“I am an old man. 75, most of my mates have gone. Etiebet is my favourite son. My Benjamin. Son of my delight. I wish you would reconsider your ‘trendy’ decision to have two children but I can see your minds are made up.” He smiled and took a sip of wine. “How rude of me, what would you like to drink? Juice, tea, wine or water?”

“I am fine Papa.” Kendara said. She couldn’t believe what she was hearing. Was the man senile? Who asked his daughter-in-law to go wife hunting for his son? Irritation grated on her nerves like sandpaper on glass. This wasn’t what she had in mind when she drove the twenty odd kilometres to this place. Coming here was a mistake.

She could hear he mother’s voice in her head. “Be careful with your in-laws.” She had said, “they might laugh and smile but no one knows the heart. Remember, you are not form their tribe. Ibibio men don’t treat Annang wives the way Annang men treat their women. Laugh and smile but be careful.”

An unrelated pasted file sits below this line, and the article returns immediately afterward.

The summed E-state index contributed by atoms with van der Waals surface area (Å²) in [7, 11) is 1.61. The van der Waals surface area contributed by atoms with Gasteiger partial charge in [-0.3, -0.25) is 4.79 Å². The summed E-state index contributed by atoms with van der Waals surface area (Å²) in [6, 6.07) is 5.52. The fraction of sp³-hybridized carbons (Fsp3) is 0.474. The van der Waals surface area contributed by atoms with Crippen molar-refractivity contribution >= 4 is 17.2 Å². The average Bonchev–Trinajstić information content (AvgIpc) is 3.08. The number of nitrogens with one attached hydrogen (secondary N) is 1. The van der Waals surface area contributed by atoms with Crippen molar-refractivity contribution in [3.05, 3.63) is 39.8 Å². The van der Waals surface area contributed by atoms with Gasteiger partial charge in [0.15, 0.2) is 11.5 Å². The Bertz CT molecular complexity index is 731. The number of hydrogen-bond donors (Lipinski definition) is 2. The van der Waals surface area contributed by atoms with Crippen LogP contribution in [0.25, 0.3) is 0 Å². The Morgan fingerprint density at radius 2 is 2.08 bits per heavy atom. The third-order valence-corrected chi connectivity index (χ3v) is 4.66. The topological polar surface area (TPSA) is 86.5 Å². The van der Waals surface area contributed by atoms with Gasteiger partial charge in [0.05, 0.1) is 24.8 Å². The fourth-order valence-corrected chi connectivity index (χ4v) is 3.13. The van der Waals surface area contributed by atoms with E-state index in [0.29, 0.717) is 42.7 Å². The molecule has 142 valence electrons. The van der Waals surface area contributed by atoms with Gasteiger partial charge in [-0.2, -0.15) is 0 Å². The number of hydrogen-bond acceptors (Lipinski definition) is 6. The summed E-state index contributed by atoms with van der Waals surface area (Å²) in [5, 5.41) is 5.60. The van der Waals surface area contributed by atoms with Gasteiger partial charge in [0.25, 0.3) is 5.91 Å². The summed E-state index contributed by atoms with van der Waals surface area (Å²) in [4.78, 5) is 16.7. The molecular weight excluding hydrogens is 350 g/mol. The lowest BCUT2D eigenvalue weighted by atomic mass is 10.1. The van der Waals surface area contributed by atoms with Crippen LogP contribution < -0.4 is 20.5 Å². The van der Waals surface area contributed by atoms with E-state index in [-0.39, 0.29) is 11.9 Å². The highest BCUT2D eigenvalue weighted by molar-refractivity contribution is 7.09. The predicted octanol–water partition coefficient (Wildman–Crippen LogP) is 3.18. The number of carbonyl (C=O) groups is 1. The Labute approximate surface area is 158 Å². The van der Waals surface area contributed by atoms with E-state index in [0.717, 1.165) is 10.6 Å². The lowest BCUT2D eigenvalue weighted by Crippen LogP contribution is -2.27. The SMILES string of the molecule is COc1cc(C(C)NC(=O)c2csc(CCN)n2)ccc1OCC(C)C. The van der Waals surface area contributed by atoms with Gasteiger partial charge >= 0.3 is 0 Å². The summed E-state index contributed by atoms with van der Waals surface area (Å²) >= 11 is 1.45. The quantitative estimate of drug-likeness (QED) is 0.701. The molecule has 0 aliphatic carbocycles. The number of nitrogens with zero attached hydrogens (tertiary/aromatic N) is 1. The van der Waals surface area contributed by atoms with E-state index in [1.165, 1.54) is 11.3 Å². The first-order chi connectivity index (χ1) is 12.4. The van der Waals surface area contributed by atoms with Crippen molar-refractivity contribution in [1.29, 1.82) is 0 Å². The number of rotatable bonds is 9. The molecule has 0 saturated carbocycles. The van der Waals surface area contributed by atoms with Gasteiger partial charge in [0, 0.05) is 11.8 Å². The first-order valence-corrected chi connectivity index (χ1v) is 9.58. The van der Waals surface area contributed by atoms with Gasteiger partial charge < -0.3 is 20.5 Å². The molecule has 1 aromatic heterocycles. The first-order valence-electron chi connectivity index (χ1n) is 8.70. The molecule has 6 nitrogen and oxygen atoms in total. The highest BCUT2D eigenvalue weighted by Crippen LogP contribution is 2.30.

At the beginning she had been careful. She had avoided visiting her father-in-law and stayed silent gazing at her toes when he visited. Pa Essien would have none of that. He doted on her openly: sending the driver over with the largest , juciest fruits in season, planting herbs around her house by himself, climbing a coconut tree to get her coconut water when she couldn’t keep food down in her first pregnancy. She found herself responding to his affection. Now many people thought he was her father, not Etiebet’s. He called her Akemi. My own. The daughter he never had. Now, this…

“Very funny,” Pa Essien said as he walked over to the mini bar and fetched a bottle of wine from the fridge. At zero percent alcohol, it was grape juice, but everyone called it wine. He got a glass from the rack and came back to sit opposite her.